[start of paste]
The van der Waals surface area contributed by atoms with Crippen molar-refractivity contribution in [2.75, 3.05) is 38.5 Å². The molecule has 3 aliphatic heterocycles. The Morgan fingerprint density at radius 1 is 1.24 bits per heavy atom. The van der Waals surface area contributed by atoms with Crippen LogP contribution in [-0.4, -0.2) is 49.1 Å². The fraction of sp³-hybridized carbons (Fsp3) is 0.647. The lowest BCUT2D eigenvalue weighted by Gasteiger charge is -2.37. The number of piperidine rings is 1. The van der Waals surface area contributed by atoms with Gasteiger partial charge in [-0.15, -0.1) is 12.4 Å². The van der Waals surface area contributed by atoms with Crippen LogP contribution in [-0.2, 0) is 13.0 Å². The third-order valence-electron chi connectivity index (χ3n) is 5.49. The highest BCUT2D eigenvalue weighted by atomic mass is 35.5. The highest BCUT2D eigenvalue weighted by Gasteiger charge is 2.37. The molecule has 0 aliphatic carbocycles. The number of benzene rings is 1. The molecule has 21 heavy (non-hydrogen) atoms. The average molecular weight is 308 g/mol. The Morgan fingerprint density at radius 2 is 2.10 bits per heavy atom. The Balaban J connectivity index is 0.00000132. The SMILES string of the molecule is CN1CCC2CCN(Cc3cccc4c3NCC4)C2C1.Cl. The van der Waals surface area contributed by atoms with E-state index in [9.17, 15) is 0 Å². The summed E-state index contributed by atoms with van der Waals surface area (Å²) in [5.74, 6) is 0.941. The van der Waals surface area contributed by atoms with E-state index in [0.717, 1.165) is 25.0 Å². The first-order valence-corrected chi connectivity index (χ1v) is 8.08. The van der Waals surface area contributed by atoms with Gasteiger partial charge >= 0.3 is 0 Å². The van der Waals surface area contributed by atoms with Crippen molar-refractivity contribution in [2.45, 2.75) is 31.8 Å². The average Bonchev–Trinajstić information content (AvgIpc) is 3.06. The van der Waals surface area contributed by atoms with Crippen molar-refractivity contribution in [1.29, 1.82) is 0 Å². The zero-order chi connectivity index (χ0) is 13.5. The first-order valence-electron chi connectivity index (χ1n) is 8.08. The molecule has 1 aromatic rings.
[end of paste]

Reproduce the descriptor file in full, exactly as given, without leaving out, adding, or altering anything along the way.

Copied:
The van der Waals surface area contributed by atoms with Crippen molar-refractivity contribution in [2.75, 3.05) is 38.5 Å². The molecule has 3 aliphatic heterocycles. The Morgan fingerprint density at radius 1 is 1.24 bits per heavy atom. The van der Waals surface area contributed by atoms with Crippen LogP contribution in [-0.4, -0.2) is 49.1 Å². The fraction of sp³-hybridized carbons (Fsp3) is 0.647. The lowest BCUT2D eigenvalue weighted by Gasteiger charge is -2.37. The number of piperidine rings is 1. The van der Waals surface area contributed by atoms with Gasteiger partial charge in [-0.15, -0.1) is 12.4 Å². The van der Waals surface area contributed by atoms with Crippen LogP contribution in [-0.2, 0) is 13.0 Å². The third-order valence-electron chi connectivity index (χ3n) is 5.49. The highest BCUT2D eigenvalue weighted by atomic mass is 35.5. The highest BCUT2D eigenvalue weighted by Gasteiger charge is 2.37. The molecule has 0 aliphatic carbocycles. The number of benzene rings is 1. The molecule has 21 heavy (non-hydrogen) atoms. The average molecular weight is 308 g/mol. The Morgan fingerprint density at radius 2 is 2.10 bits per heavy atom. The Balaban J connectivity index is 0.00000132. The SMILES string of the molecule is CN1CCC2CCN(Cc3cccc4c3NCC4)C2C1.Cl. The van der Waals surface area contributed by atoms with E-state index in [9.17, 15) is 0 Å². The summed E-state index contributed by atoms with van der Waals surface area (Å²) in [5.74, 6) is 0.941. The van der Waals surface area contributed by atoms with E-state index in [0.717, 1.165) is 25.0 Å². The first-order valence-corrected chi connectivity index (χ1v) is 8.08. The van der Waals surface area contributed by atoms with Gasteiger partial charge >= 0.3 is 0 Å². The van der Waals surface area contributed by atoms with Crippen molar-refractivity contribution in [2.45, 2.75) is 31.8 Å². The average Bonchev–Trinajstić information content (AvgIpc) is 3.06. The van der Waals surface area contributed by atoms with Crippen molar-refractivity contribution in [1.29, 1.82) is 0 Å². The zero-order chi connectivity index (χ0) is 13.5. The first-order valence-electron chi connectivity index (χ1n) is 8.08. The molecule has 1 aromatic rings.